Location: Bowdoin / The College Catalogue / Courses / Environmental Studies

The College Catalogue

Environmental Studies – Overview

  • John Lichter, Program Director
  • Eileen Sylvan Johnson, Program Manager; Rosemary Armstrong, Program Assistant

  • Professors: John Lichter (Biology), Dharni Vasudevan† (Chemistry)
  • Associate Professors: Philip Camill (Earth and Oceanographic Science), Connie Y. Chiang (History), Matthew W. Klingle (History), Lawrence H. Simon (Philosophy)
  • Senior Lecturer: Jill E. Pearlman†
  • Lecturers: DeWitt John (Government), Eileen Sylvan Johnson, Conrad Schneider

  • Contributing Faculty: Mark O. Battle, David Carlon, David Collings, Vladimir Douhovnikoff, Damon P. Gannon, Shaun Golding, Natasha Goldman, David R. Griffith, Laura A. Henry, Guillermo Herrera, Amy S. Johnson, Susan A. Kaplan, Michèle G. LaVigne, Peter D. Lea, Barry Logan, Sarah F. McMahon, Casey Meehan, Erik Nelson†, Emily Peterman, Nancy E. Riley, Collin Roesler, Allen L. Springer, Samuel Taylor, Anthony Walton, Allen Wells, Nathaniel T. Wheelwright†, Enrique Yepes, Mary Lou Zeeman†

Requirements for the Coordinate Major in Environmental Studies (ES)

Among Bowdoin’s major programs, the coordinate major is unique to the Environmental Studies Program. To receive a major in environmental studies, a student must also have a disciplinary major, either in a departmental major such as biology, economics, history, etc., or in a program major such as Asian studies, gender and women’s studies, etc. Courses taken to satisfy the College’s distribution requirements or to fulfill the requirements of the second major may be double-counted toward the environmental studies major requirements, except as noted. A grade of C- or better must be earned in a course to fulfill the major requirement.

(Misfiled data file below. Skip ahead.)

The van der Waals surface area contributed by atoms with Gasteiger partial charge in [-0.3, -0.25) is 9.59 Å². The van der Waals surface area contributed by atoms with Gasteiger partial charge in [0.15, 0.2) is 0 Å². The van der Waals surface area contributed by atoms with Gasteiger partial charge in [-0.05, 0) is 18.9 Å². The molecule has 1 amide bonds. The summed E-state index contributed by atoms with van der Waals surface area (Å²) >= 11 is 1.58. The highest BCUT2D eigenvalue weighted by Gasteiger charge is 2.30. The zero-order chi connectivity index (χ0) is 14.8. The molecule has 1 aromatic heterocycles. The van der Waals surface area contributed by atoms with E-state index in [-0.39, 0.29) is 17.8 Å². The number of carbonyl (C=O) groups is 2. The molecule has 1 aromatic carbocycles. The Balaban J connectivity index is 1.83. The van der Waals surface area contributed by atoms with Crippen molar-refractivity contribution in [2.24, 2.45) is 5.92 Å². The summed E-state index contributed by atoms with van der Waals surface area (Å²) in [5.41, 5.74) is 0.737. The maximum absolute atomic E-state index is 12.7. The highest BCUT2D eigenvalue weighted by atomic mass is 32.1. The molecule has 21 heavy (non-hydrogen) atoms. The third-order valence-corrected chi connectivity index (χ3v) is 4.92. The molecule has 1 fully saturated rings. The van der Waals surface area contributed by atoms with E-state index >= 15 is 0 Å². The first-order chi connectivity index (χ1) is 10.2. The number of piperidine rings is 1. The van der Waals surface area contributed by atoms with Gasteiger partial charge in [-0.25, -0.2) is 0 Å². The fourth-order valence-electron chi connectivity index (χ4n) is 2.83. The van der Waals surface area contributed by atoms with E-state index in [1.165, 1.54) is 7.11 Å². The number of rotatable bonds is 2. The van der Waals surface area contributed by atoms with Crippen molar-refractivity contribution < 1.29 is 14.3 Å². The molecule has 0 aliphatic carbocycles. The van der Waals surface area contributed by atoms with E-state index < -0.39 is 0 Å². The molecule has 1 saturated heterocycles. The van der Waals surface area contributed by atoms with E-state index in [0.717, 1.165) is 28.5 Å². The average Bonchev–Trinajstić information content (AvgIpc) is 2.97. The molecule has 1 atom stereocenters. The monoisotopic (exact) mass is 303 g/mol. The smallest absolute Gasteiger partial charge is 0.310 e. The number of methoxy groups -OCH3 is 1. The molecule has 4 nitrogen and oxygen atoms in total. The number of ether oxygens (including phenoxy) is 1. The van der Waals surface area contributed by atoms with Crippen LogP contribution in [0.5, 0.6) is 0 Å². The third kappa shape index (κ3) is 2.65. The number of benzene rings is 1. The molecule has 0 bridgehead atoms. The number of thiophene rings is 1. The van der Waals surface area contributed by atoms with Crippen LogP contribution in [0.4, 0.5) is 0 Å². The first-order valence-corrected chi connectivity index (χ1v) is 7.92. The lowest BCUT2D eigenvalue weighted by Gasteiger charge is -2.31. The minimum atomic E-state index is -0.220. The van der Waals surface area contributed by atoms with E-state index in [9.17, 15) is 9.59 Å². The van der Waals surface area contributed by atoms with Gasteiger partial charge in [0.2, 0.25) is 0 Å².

Completion of the ES major requires the following courses:

1. Introductory, interdisciplinary course: ES 1101 {101} Introduction to Environmental Studies, preferably taken as a first-year student.

2. One introductory course (numbered 1100 {100} or higher) in biology, chemistry, earth and oceanographic science, or physics.

3. One environmental science course: ES 2201 {201} Perspectives in Environmental Science (same as Biology 1158 {158} and Chemistry 1105 {105}).

4. One environmental social science course chosen from ES courses numbered 2300–2330. Please check the Environmental Studies Program website for current courses satisfying this requirement.

5. One environmental humanities course: ES 2403 {203} Environment and Culture in North American History (same as History 2182 {242}).

6. One senior seminar chosen from ES courses numbered 3900–3999: A culminating course that provides an opportunity for exploration of a topic or a senior capstone course experience of one semester is required of majors. Such courses are multidisciplinary, studying a topic from at least two areas of the curriculum. It is preferable to take this course during the senior year. Please check the Environmental Studies Program website for an updated list of courses satisfying this requirement.